How do you see yourself? How do your express yourself? Students from the Southside Occupational High School, a transition center for students with disabilities between 16 and 22 years old, addressed these questions through their art. The students created a series self-portraits using a printmaking process. The result was We Are… Artwork by Students from Southside Occupational High School, an incredible exhibit now on display at the Harold Washington Library Center, along the Ida B. Wells Corridor. If you’re interested in other artists finding their “self” through their work, you might want to browse through our art section at Chicago Public Library.
Self portraits come in many forms, including photographs. Street photographers Vivian Maier and Lee Friedlander used similar methods to capture their own likeness through film, often taking pictures of themselves in reflections of storefront windows or mirrors. Is a “selfie” considered a self portrait?
Though most are digital now, there are a few analog photobooths still in working order. Here are two books that compile photobooth photos from different eras: American Photobooth explores the history of the photobooth featuring photo accompaniment, and Photobooth explores different artists who used photobooth photos as a form of self portraiture.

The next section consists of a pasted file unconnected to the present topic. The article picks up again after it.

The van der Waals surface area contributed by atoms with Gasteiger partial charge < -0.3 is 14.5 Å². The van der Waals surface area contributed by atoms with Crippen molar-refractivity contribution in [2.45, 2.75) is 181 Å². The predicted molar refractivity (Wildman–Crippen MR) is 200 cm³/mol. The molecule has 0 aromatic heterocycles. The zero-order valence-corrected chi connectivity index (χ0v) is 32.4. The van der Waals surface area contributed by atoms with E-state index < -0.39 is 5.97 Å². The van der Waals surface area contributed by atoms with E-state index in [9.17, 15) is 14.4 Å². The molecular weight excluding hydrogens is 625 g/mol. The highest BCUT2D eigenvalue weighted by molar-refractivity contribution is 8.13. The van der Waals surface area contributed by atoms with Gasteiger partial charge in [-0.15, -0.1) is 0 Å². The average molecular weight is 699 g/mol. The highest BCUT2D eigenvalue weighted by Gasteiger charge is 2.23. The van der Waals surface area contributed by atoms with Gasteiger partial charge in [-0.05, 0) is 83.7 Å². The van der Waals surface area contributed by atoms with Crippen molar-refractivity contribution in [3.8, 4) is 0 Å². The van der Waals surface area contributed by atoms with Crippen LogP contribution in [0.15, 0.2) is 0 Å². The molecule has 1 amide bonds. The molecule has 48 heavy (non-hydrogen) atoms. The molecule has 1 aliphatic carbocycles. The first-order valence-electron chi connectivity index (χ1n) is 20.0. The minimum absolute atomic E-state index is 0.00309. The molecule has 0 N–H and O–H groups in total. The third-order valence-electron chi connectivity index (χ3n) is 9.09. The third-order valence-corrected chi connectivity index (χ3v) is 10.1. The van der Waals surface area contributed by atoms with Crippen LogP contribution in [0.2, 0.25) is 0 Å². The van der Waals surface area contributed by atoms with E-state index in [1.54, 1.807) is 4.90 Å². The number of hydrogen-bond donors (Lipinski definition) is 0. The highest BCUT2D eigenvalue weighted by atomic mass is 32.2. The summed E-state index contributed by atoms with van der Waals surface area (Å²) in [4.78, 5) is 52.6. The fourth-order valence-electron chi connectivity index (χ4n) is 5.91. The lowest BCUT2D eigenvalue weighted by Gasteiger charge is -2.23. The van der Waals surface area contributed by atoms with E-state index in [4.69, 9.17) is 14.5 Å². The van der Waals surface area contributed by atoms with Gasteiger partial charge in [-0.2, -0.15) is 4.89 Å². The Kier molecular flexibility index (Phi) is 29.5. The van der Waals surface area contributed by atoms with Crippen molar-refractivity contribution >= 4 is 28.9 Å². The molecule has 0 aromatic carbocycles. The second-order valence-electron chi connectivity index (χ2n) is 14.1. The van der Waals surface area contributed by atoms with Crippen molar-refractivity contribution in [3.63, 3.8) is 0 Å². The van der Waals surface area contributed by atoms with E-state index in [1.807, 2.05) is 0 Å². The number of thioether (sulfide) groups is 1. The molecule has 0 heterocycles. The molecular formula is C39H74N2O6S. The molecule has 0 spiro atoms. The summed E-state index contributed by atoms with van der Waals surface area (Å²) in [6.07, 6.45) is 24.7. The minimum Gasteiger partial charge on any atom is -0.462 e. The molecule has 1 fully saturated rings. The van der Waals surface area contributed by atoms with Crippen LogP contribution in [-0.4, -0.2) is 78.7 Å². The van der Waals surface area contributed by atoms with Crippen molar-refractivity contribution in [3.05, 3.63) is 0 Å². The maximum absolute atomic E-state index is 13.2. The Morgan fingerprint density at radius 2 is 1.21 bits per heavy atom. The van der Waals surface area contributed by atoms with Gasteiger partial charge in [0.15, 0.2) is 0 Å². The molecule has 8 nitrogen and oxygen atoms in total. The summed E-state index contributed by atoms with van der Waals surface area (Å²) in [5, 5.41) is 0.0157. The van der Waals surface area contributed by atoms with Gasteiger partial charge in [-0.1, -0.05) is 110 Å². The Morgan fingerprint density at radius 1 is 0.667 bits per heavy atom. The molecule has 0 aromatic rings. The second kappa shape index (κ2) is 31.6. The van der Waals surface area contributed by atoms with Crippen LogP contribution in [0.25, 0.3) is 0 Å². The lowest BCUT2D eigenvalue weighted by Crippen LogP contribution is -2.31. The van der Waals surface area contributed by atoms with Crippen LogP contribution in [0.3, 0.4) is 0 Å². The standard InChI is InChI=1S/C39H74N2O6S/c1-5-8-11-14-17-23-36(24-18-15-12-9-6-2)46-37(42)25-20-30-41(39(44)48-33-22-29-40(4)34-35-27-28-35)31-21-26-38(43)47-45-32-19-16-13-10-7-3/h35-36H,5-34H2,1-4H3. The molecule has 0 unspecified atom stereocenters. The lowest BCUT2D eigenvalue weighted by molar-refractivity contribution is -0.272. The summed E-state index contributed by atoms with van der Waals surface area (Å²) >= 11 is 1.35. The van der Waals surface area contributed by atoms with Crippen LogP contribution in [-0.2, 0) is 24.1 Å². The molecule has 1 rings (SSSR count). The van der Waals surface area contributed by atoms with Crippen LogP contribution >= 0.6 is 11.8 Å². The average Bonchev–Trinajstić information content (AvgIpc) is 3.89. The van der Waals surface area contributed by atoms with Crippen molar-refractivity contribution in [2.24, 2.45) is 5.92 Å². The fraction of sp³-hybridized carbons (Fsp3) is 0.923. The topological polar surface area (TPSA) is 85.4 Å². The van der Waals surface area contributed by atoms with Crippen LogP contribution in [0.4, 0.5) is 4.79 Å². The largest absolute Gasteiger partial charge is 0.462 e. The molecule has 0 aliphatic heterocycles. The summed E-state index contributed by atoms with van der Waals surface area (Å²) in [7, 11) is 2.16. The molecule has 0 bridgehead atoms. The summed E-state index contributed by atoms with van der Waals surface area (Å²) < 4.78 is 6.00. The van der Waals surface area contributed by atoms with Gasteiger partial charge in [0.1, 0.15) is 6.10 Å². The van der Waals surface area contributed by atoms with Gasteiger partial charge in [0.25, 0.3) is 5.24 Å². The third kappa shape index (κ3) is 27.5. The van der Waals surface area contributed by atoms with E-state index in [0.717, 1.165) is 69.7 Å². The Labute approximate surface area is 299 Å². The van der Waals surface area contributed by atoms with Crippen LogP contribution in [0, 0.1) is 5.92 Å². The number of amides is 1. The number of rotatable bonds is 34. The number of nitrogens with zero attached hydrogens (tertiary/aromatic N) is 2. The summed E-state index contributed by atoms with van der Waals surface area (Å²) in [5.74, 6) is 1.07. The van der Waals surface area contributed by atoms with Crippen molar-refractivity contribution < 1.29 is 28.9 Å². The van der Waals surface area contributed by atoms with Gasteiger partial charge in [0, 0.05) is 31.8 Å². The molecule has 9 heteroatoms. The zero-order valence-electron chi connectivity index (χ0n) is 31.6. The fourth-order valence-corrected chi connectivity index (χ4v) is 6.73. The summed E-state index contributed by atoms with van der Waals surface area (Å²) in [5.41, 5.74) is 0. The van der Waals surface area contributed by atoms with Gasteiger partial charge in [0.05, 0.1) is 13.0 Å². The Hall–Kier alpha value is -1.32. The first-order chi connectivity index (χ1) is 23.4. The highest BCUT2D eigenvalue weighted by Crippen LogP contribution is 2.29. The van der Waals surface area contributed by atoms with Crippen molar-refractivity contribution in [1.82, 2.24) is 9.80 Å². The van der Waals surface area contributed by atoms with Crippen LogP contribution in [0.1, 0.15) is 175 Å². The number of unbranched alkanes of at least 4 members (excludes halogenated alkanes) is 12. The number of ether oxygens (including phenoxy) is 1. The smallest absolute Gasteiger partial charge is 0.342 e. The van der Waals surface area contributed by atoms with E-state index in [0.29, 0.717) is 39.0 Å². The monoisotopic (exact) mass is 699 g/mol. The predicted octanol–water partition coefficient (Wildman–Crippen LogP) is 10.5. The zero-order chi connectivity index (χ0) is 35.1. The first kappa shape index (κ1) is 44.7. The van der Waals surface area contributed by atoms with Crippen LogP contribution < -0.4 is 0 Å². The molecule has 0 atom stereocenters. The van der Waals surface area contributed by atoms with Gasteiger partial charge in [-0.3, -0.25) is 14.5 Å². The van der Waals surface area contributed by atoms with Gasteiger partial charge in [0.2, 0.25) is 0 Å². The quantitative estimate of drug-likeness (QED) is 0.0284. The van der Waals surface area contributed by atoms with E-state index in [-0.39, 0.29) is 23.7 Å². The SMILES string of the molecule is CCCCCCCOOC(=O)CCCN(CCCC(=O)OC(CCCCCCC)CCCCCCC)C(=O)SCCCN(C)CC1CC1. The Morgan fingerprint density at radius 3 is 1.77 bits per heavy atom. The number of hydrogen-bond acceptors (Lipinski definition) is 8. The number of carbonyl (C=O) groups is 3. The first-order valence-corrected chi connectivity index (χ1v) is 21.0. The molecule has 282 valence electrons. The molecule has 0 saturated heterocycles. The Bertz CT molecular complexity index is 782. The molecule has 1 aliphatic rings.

Like the students of Southside Occupational High School, some artists use mixed media renderings to express how they see themselves. The book Self-portraits is a great place to start. It profiles 35 artists who were known for either a single or series of self portraits and a brief history about their other work. If you want to take a look at more contemporary works, Portrait Revolution shows international artists weighing in on different artistic mediums and techniques.
Frida Kahlo and Vincent Van Gogh were two artists who focused heavily in self portraiture. In Frida Kahlo, we explore the artist's life through a feminist lens by contemporary artist Judy Chicago. Van Gogh Face to Face features six essays by art historians on Van Gogh's self portraits accompanied by color pictures of his work.
The exhibit We Are… Artwork by Students from Southside Occupational High School is on display along the Ida B. Wells Corridor at Harold Washington Library Center, extended until the end of the year.